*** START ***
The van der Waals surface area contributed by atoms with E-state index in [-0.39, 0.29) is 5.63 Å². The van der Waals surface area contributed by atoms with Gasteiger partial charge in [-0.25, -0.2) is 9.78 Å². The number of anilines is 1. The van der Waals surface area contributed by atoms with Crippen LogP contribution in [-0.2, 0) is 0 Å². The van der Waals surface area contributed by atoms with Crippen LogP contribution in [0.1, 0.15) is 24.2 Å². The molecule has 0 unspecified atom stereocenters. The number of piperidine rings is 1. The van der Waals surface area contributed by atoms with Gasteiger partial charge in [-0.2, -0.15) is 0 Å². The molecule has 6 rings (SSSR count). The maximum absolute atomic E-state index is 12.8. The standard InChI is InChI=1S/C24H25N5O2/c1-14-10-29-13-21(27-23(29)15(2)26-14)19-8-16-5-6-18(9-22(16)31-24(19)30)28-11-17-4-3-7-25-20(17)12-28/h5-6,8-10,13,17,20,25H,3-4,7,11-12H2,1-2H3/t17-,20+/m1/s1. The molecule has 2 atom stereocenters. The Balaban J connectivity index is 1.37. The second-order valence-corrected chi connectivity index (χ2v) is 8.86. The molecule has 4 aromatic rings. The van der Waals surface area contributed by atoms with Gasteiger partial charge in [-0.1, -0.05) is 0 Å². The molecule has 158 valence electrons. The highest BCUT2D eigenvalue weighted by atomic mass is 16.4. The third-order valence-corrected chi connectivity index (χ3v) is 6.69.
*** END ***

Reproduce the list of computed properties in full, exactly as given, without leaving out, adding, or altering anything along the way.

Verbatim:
The van der Waals surface area contributed by atoms with E-state index in [-0.39, 0.29) is 5.63 Å². The van der Waals surface area contributed by atoms with Gasteiger partial charge in [-0.25, -0.2) is 9.78 Å². The number of anilines is 1. The van der Waals surface area contributed by atoms with Crippen LogP contribution in [-0.2, 0) is 0 Å². The van der Waals surface area contributed by atoms with Crippen LogP contribution in [0.1, 0.15) is 24.2 Å². The molecule has 0 unspecified atom stereocenters. The number of piperidine rings is 1. The van der Waals surface area contributed by atoms with Gasteiger partial charge in [-0.2, -0.15) is 0 Å². The molecule has 6 rings (SSSR count). The maximum absolute atomic E-state index is 12.8. The standard InChI is InChI=1S/C24H25N5O2/c1-14-10-29-13-21(27-23(29)15(2)26-14)19-8-16-5-6-18(9-22(16)31-24(19)30)28-11-17-4-3-7-25-20(17)12-28/h5-6,8-10,13,17,20,25H,3-4,7,11-12H2,1-2H3/t17-,20+/m1/s1. The molecule has 2 atom stereocenters. The Balaban J connectivity index is 1.37. The second-order valence-corrected chi connectivity index (χ2v) is 8.86. The molecule has 4 aromatic rings. The van der Waals surface area contributed by atoms with Gasteiger partial charge in [-0.1, -0.05) is 0 Å². The molecule has 158 valence electrons. The highest BCUT2D eigenvalue weighted by atomic mass is 16.4. The third-order valence-corrected chi connectivity index (χ3v) is 6.69.